City Announces Two New Community Schools

Samuel Gompers Elementary and George Washington High School join Mayor Kenney’s ongoing initiative.

Jim Kenney

AP Photo/Matt Rourke

Samuel Gompers Elementary in Overbrook and the Northeast’s George Washington High School are the latest additions to Mayor Kenney’s ongoing community school initiative, city officials announced on Wednesday.

“The community schools approach supports academic success by addressing the health and well-being of students, and strengthens community engagement with schools,” Kenney said in a release. “I am pleased to welcome the staff, students, parents and community members from Gompers and Washington to our initiative, and look forward to a resolution to the Beverage Tax litigation so that we can expand this proven strategy into more schools and neighborhoods over the next several years.”

The city has set its sights on transforming at least 25 public schools into community schools by 2020. Each community school receives a full-time coordinator tasked with engaging everybody associated with the school – students/parents, faculty, administrators, service providers and even neighbors – to identify any pressing needs. The coordinator then relays issues back to the city so the proper resources can be provided.

While 24 schools applied for this second cohort of community schools, only two were selected because of the ongoing legal action concerning the soda tax, the city’s release stated. Gompers and Washington join the nine already existing community schools, which were chosen based on administrative willingness, neighborhood poverty and crime rates, health risk factors, support for bilingual students and geographic distribution across the city.

“In just the first year, our community schools are offering significant opportunities for kids and families to further their education and skill sets and to achieve wellness. The tremendous response we’ve gotten from students and communities says everything about the urgent need to expand this initiative throughout our city,” City Council President Darrell Clarke said. “I commend the Mayor for forging ahead on this vision, which City Council shares, to make sure every Philadelphia public student has what they need to be healthy, active and engaged — both in and outside of the classroom.”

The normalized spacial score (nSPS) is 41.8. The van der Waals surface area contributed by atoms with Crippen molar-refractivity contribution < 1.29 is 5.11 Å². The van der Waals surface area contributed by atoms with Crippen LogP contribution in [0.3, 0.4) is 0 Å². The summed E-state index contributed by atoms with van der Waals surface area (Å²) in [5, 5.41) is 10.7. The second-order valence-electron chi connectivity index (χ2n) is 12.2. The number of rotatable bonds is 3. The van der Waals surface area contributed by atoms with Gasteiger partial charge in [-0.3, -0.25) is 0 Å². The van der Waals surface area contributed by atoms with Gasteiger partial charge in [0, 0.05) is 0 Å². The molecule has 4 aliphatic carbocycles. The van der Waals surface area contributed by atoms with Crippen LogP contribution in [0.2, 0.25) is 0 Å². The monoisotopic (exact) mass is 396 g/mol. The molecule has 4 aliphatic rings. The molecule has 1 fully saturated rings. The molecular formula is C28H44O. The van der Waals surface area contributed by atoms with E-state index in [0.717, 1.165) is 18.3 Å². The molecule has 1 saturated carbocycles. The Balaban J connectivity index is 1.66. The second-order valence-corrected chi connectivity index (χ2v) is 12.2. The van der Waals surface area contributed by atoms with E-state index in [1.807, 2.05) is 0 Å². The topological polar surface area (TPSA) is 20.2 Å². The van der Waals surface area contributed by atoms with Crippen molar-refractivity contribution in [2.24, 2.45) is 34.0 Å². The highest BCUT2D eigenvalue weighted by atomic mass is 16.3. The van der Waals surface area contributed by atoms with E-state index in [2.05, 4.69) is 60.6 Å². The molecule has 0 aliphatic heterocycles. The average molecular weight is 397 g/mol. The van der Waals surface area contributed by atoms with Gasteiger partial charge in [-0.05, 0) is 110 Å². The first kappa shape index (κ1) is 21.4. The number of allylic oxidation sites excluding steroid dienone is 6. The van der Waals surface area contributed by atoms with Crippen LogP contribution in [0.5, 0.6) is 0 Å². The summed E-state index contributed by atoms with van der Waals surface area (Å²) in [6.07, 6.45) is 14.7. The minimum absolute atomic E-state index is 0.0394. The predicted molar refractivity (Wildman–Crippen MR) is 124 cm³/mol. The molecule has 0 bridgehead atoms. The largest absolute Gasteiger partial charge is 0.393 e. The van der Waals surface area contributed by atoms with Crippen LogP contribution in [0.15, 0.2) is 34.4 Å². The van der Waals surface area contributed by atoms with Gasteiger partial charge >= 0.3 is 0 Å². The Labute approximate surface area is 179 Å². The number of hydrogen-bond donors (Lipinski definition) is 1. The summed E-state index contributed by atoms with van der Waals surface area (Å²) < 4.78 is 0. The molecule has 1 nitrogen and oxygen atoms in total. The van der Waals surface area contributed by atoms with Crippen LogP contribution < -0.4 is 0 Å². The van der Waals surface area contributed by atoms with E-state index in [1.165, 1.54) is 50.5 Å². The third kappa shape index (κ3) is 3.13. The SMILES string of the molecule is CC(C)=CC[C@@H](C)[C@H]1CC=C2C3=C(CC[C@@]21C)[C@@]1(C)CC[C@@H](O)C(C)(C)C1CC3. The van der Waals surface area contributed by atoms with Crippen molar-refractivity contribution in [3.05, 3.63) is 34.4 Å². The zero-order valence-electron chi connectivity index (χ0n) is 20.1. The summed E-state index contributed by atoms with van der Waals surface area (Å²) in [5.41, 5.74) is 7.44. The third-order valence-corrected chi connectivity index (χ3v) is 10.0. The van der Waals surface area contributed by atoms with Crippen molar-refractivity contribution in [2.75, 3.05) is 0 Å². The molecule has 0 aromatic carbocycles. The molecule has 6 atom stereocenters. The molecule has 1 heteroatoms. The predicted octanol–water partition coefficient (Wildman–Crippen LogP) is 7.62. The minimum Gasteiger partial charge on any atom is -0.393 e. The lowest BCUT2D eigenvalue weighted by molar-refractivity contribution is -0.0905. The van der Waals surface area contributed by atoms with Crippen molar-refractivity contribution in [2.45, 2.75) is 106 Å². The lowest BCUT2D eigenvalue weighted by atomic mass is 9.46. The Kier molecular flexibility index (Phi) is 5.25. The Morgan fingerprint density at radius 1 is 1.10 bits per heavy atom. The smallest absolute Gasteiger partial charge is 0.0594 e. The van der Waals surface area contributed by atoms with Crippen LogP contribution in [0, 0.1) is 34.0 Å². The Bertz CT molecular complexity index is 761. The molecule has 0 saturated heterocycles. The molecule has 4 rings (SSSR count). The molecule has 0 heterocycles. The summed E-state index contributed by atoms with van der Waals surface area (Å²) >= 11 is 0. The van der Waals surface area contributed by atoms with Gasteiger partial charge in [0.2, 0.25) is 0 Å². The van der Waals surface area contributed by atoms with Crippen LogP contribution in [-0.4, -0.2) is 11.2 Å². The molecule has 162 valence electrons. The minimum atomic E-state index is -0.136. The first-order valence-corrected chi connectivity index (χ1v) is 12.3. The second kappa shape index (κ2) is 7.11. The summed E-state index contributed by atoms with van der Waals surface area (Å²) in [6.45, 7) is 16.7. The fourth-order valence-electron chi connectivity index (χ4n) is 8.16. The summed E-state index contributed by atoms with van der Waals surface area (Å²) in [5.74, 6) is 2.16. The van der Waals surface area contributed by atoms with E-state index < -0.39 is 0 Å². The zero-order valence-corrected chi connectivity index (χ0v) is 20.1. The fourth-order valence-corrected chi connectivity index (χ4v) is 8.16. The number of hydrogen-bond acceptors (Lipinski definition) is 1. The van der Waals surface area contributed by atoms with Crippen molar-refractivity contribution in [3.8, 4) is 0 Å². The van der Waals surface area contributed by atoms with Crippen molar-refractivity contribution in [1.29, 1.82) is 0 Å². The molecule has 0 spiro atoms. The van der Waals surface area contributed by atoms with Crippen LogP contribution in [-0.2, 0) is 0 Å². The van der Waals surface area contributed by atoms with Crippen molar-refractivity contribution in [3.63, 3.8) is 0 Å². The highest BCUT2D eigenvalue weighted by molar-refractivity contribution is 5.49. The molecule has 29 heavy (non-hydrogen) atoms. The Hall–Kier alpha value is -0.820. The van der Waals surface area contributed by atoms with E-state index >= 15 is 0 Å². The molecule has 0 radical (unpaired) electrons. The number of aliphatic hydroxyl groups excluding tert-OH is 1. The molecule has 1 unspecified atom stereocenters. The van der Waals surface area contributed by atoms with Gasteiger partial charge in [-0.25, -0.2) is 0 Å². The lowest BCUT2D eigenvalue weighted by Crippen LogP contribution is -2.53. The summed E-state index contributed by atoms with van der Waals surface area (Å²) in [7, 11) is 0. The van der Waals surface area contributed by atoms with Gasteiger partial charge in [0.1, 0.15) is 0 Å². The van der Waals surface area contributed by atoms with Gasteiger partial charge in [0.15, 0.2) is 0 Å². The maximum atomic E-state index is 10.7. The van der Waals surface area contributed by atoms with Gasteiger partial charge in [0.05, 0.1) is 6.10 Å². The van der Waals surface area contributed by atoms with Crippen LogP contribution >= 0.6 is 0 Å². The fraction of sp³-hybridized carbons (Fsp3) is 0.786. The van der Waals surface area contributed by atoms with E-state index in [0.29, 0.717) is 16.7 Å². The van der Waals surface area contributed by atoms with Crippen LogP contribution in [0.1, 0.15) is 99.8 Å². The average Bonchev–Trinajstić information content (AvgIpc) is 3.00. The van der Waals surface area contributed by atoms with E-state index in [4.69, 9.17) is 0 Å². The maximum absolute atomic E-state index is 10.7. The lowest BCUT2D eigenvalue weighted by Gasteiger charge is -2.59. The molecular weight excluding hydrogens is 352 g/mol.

The goal of Kenney’s initiative is to address any non-academic barriers that may prevent students from learning, increase community engagement and support the neighborhood surrounding the schools.

“We are proud to welcome a school as diverse as Washington into our initiative,” said Susan Gobreski, the director of the community schools program. “Students there come from over 45 countries, and as a city that values the contributions of immigrants we are eager to connect the school’s students and community members with greater city resources and opportunities. We also look forward to working with the community at Gompers and supporting their vision of serving the whole community through additional services and partnerships. In a city of neighborhoods, we are glad to be able to expand to reach more places as the initiative grows.”

Follow @jtrinacria on Twitter.

Around the Web

Be respectful of our online community and contribute to an engaging conversation. We reserve the right to ban impersonators and remove comments that contain personal attacks, threats, or profanity, or are flat-out offensive. By posting here, you are permitting Philadelphia magazine and Metro Corp. to edit and republish your comment in all media.